She has experienced what she has dubbed “microaggressions” where another brewer, in a condescending tone, offered to give her advice on their product. Your Answer? “If I were a man, you wouldn’t have called me to make suggestions.”

The Pink Boot Society is a national group by and for women in the fermented beverage industry, which Cain says serves as an internal support system that has helped her network with other female brewers in the state.

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Beer has long been a male domain in this country, but that is also changing. Industry groups like the Brewers Association conduct annual surveys and more women are drinking beer than in years past, especially younger women in their 20s and 30s, another factor in Cain’s decision to open a brewery.

All in all, Cain said that despite the challenges of its first year, Olive Pit Brewing has been very well received and their main goals are to continue spreading the message, filling the brewery’s calendar with events to attract more cythophiles and putt the infrastructure on hand to start bottling their beers, something customers have asked them about.

Christy Cain takes a break from filling the beer kegs at Olive Pit Brewing to take a look at Main Street in Lisbon Falls. Daryn Slover/Sun Journal


“When I think about my friends and my generation, I think we all grew up pretty empowered to do whatever we want,” Cain said, as the discussion turned to the extent of women in business in this country advanced in the last 50 years.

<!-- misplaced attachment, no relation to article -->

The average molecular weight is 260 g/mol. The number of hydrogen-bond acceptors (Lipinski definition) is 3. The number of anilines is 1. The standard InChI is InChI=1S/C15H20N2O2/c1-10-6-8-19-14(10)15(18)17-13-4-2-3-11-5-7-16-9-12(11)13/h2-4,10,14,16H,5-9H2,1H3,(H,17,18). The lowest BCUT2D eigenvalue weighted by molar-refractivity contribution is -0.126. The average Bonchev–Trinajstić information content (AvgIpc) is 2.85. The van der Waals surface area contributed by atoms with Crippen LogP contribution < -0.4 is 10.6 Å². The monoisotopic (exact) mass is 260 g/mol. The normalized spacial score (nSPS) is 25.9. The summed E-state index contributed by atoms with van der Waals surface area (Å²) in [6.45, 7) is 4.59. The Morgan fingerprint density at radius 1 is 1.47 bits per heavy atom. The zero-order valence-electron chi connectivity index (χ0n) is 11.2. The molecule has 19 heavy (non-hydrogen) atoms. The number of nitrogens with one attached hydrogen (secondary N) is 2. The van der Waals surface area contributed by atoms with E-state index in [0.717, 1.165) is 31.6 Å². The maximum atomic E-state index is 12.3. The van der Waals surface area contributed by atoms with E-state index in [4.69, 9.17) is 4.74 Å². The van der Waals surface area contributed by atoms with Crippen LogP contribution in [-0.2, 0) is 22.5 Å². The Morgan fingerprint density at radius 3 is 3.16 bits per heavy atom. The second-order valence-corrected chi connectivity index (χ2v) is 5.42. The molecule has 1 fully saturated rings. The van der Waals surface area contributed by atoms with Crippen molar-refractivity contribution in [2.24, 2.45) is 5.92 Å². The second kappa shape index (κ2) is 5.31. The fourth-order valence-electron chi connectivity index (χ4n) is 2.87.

“Women end up focusing on other things,” she said. “When you raise children, you do those things later in life. So the more we are fair when both people in a couple share that responsibility equally and I think that levels the playing field. And I think our culture is changing for the better in that regard.

“My goal, my whole motivation, was to create a full spectrum of beers with a less hoppy focus – more malt than hops up front,” Cain said. “Well, I’ve got an IPA on tap and we’ve got the English Summer Ale, which is pretty hoppy, so I’ve got something for those folks too. I want to create a situation where I don’t want anyone to come in and have the same experience my wife and I had, where there isn’t a single beer they like.”

Is your strategy working?

“Seventy-five percent of the women who come here are like, ‘Oh, thanks for not offering all the IPAs.’ They generally prefer maltier, less hoppy beers.”

What are you partisan about?

“The Pink Boot Sour — that’s huge,” Cain said.